Well, it finally happened.
My roses bloomed!
It was naive of me to read into the situation too much, to fret that it was doomed to fail without reassuring that over time, I would learn, try again and improve, but sometimes that’s easier said than done. If you recall this post I wrote a few months back, you’ll understand what I mean — how the challenge of picking yourself up after failing seems like a much bigger, more daunting task than it really is. All that’s required is resilience.
Resilience isn’t always innate. It’s learned through hardship and failure. Which is why I’m so happy that my roses came back, bigger and bolder than I’ve ever seen them before.
They were giving me another shot.
After a terrible growing season last year, where both my new climbing rose and an old grandfathered bush were barely holding on, ravaged by disease and pests, I finally got into the swing of caring for them. With weekly fertilizers and organic sprays, my roses overcame the elements with bright, beautiful buds which awakened in the sunshine. People always talk about how growing roses is thorny. I think I took that all too literally, when in fact, they’re just like other plants: you make mistakes, but you learn, you get better, and someday the plants begin to thrive.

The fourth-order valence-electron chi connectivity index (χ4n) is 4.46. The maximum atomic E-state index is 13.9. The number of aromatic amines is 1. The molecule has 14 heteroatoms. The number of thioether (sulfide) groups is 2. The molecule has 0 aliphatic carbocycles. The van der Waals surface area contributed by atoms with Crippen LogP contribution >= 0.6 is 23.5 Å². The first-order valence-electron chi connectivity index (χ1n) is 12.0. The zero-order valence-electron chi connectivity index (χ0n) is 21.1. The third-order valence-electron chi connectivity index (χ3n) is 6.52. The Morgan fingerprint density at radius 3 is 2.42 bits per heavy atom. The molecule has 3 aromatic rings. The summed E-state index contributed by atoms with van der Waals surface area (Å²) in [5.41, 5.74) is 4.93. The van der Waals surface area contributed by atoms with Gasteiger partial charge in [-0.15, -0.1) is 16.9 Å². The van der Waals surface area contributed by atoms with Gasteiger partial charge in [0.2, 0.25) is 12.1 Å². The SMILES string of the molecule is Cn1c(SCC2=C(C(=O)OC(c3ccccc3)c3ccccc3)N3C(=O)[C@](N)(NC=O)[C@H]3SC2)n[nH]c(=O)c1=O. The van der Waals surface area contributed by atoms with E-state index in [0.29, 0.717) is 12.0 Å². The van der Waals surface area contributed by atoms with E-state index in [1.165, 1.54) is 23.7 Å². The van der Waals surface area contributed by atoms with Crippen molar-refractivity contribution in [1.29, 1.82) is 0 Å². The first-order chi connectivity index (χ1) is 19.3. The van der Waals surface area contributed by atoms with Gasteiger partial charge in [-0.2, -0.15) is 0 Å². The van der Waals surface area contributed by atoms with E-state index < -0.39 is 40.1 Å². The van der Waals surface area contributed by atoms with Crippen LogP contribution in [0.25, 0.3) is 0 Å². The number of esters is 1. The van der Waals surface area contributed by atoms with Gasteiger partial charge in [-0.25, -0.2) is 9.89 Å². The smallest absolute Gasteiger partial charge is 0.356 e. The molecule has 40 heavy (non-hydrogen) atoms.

These roses aren’t just flowers to me – they’re a mission. They are an exercise in resilience and patience. I can sometimes give up too quickly, doubt myself and my abilities, and I felt like my battle with these buds was a mirror of those struggles. When my climbing roses were decimated by sawfly larva last year, I was devastated, the little holes in all the leaves withering away like my motivation. But when I saw the vine rejuvenated in the warmth of spring, I dug in and was determined to not give up on the little green foliage that was so desperate to keep on.
As I’ve gotten older, adapting to change has gotten more fluid, but it’s not always intuitive. When you’re pushed down, it seems hard to try again, and your fight or flight instincts usually tell you to tuck tail and run, rather than stand firm and fight for what you want. Well, these roses proved to me which one is the more noble response, which one proves that if you get back in the ring, your chances get better.
You just have to keep trying.
So, enjoy these pictures of my blooming roses, because they are a lot more than pretty flowers in the breeze. They represent patience, knowledge, and courage, which is what they’ve given me back, in spades.
What kinds of challenges have revealed something about your true self? Share with me in the comments below! P.S. I haven’t yet photographed my light pink, climbing rose, but once the blooms reach peak I’ll share a few snaps with you guys!